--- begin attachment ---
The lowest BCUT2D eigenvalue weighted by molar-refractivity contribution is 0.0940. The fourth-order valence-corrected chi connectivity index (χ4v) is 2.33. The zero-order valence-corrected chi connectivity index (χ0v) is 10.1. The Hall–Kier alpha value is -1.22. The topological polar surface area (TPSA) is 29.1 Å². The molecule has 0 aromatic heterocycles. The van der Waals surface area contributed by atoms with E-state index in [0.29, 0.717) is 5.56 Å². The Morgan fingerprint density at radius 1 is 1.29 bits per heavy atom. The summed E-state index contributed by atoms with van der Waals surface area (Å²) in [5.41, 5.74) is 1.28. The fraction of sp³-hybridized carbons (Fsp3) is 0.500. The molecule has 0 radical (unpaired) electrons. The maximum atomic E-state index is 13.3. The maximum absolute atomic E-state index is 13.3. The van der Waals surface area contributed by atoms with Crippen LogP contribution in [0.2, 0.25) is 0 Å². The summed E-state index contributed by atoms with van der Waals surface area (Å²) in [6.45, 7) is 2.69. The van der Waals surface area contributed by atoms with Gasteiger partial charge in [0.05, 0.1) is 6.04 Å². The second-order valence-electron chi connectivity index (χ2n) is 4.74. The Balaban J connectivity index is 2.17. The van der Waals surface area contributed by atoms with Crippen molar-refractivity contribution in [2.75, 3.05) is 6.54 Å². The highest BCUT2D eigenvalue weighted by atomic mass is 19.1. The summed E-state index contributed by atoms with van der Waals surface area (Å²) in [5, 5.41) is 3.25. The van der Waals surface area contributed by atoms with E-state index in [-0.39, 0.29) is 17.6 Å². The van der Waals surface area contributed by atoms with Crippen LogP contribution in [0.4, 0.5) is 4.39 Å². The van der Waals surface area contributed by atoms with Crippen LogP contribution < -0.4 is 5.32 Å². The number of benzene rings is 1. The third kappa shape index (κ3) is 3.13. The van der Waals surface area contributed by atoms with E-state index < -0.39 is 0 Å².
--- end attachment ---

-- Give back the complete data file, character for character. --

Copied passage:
The lowest BCUT2D eigenvalue weighted by molar-refractivity contribution is 0.0940. The fourth-order valence-corrected chi connectivity index (χ4v) is 2.33. The zero-order valence-corrected chi connectivity index (χ0v) is 10.1. The Hall–Kier alpha value is -1.22. The topological polar surface area (TPSA) is 29.1 Å². The molecule has 0 aromatic heterocycles. The van der Waals surface area contributed by atoms with E-state index in [0.29, 0.717) is 5.56 Å². The Morgan fingerprint density at radius 1 is 1.29 bits per heavy atom. The summed E-state index contributed by atoms with van der Waals surface area (Å²) in [5.41, 5.74) is 1.28. The fraction of sp³-hybridized carbons (Fsp3) is 0.500. The molecule has 0 radical (unpaired) electrons. The maximum atomic E-state index is 13.3. The maximum absolute atomic E-state index is 13.3. The van der Waals surface area contributed by atoms with Crippen LogP contribution in [0.2, 0.25) is 0 Å². The summed E-state index contributed by atoms with van der Waals surface area (Å²) in [6.45, 7) is 2.69. The van der Waals surface area contributed by atoms with Gasteiger partial charge in [0.05, 0.1) is 6.04 Å². The second-order valence-electron chi connectivity index (χ2n) is 4.74. The Balaban J connectivity index is 2.17. The van der Waals surface area contributed by atoms with Crippen molar-refractivity contribution in [2.75, 3.05) is 6.54 Å². The highest BCUT2D eigenvalue weighted by atomic mass is 19.1. The summed E-state index contributed by atoms with van der Waals surface area (Å²) in [5, 5.41) is 3.25. The van der Waals surface area contributed by atoms with E-state index in [-0.39, 0.29) is 17.6 Å². The van der Waals surface area contributed by atoms with Crippen LogP contribution in [0.4, 0.5) is 4.39 Å². The van der Waals surface area contributed by atoms with Crippen LogP contribution < -0.4 is 5.32 Å². The number of benzene rings is 1. The third kappa shape index (κ3) is 3.13. The van der Waals surface area contributed by atoms with E-state index < -0.39 is 0 Å².